When you’re developing programming for students, who better to plan it than actual students?
That’s the thinking behind the three student program coordinators at Dalhousie’s Indigenous Student Centre (ISC). The students — Ali Barnaby, Karlee Johnson and William Johnson — may have grown up in different parts of the country, but they share similar experiences of arriving at university from their home communities, and similar reasons for working at the ISC.
“Because I come from a Mi’kmaq community called Eskasoni, First Nation, I felt that it was important for me to reach out to the Centre when I first moved to Halifax in 2014,” says fourth-year Medical Sciences student, Karlee Johnson (below).
“It was the first thing that I reached out to because I was seeking to feel at home again. I was amazed with the amount of support they offered for Indigenous students, and I was happy that the Centre was there for me especially through the transition process from my community.”
Learn more: Indigenous Student Centre website
Ali Barnaby (below) is from the Listuguj Mi’gmaq First Nation, in the seventh district of Mi’gma’gi – Gespegewagi (on the Quebec side of the border from Campbellton, N.B.). Now in her second year of Political Science, she came to Dalhousie after studying briefly at another university — one where she found a tight-knit community of Indigenous students at the university but also a lack of on-campus services for the community. That caused her to struggle academically, so she transferred to Dalhousie and completed the Transition Year Program before starting Political Science.
“Michele [Graveline, the Indigenous student advisor at the ISC] is super supportive and always eager to help,” satys . “It’s an awesome environment to work in. On top of all the great services she’s able to offer, we also have a great community of students who frequent the space. It’s a great place to make new friends and de-stress after a long day of school.”
Finding a home on campus
Fifth-year Kinesiology major William Johnson (below) is from Kepe’k, the Narrows of Our Great Harbour Chebucto, in the north end of Dartmouth. Like Karlee and Ali, he was drawn to the Indigenous Student Centre because of the sense of safe community it fosters on campus — something he says is of vital importance to Dal’s Indigenous students.
“Many Indigenous students are coming from their home reserve communities and are experiencing culture shock living in the city,” he says. “This helps them have a little bit of respite — they run into many other students who have moved from their communities. They also meet students who have adapted and can share their knowledge to make the transition easier.”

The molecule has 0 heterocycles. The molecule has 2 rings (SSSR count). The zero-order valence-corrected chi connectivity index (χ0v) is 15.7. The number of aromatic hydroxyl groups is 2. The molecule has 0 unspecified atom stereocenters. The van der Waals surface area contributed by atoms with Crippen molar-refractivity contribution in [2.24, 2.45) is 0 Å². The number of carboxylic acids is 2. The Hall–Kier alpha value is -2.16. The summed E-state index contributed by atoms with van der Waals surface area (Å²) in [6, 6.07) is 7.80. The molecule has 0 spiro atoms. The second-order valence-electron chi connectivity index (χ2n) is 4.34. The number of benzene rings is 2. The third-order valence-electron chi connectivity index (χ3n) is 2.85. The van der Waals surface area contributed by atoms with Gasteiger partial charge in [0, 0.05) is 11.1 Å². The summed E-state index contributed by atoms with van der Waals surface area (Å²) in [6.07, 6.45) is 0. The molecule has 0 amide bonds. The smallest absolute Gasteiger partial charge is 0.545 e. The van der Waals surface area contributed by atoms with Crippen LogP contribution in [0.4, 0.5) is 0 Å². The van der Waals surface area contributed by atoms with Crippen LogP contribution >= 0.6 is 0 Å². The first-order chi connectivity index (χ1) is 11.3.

As program coordinators at the ISC, the three students create events that draw upon their own interests and talents, and complement the larger programs facilitated by the Centre such as the tobacco tie ceremony and Friday Feasts (held on the last Friday of each month).
For example, Karlee facilitated a paint night for Indigenous students on the night before Halloween; Ali is currently working on a mini-workshop series that focuses on the intersects of aboriginal identity; and William has been creating traditional items such as musical instruments, artwork and games for the students to use in the ISC. They also host study hours a few nights a week, until 9 p.m., during which they’re available to students who want academic support or to be able to talk to an Indigenous peer about the challenges they face.
“It’s important to have them working at the Centre because it provides the work the Centre does with a student perspective,” says Michele Graveline (below). “It also gives Indigenous students the opportunity to earn money on campus and gain experience. I want them to take advantage of opportunities that become available to enrich the experience at the Centre and to develop as leaders.”
Students helping students
Graveline is hoping to have more events aimed at skills development, public speaking, group work, and strategies to deal with Indigenous peoples’ historical legacy in productive ways. This would include various cultural work, such as beading.
“That can be quite helpful as a way to relax, which students need,” she says. “But culture can also teach us lessons about our history and we can then imagine where it fits within contemporary spaces and places — basically rooting what we do, making those connections to the land and to the ancestors, but through our modern-day lens.”
One of the ways the three student program coordinators hope to foster those connections is by promoting the Mi’kmaq language at the ISC. Ali has a basic understanding of the language, William has been learning to speak it for over five years and Karlee is fluent, having graduated from the first-ever Mi’kmaq immersion class in Eskasoni. Next week she’s starting Mi’kmaq conversation classes at the ISC, “to help those who want to learn the language to reach their capabilities.”
The desire to help others learn the language is just part of the overall passion of the three students to do what they can to support their fellow students not only with adjusting to university life, but also by strengthening the Indigenous community on campus. And through working at the ISC, they’re gaining experience and skills that they can then take back to their home communities and use to pursue their future endeavours.
“Personally, I’m passionate about rebuilding the Mi’gmaq nation,” says Ali. “And through this vision I believe it’s important to start within communities. My goal is to work with Indigenous communities and continue the work of those who came before me in rebuilding healthy and thriving communities. Some of us are already there — however, some of us still have a ways to go.”
Learn more: Indigenous Student Centre website
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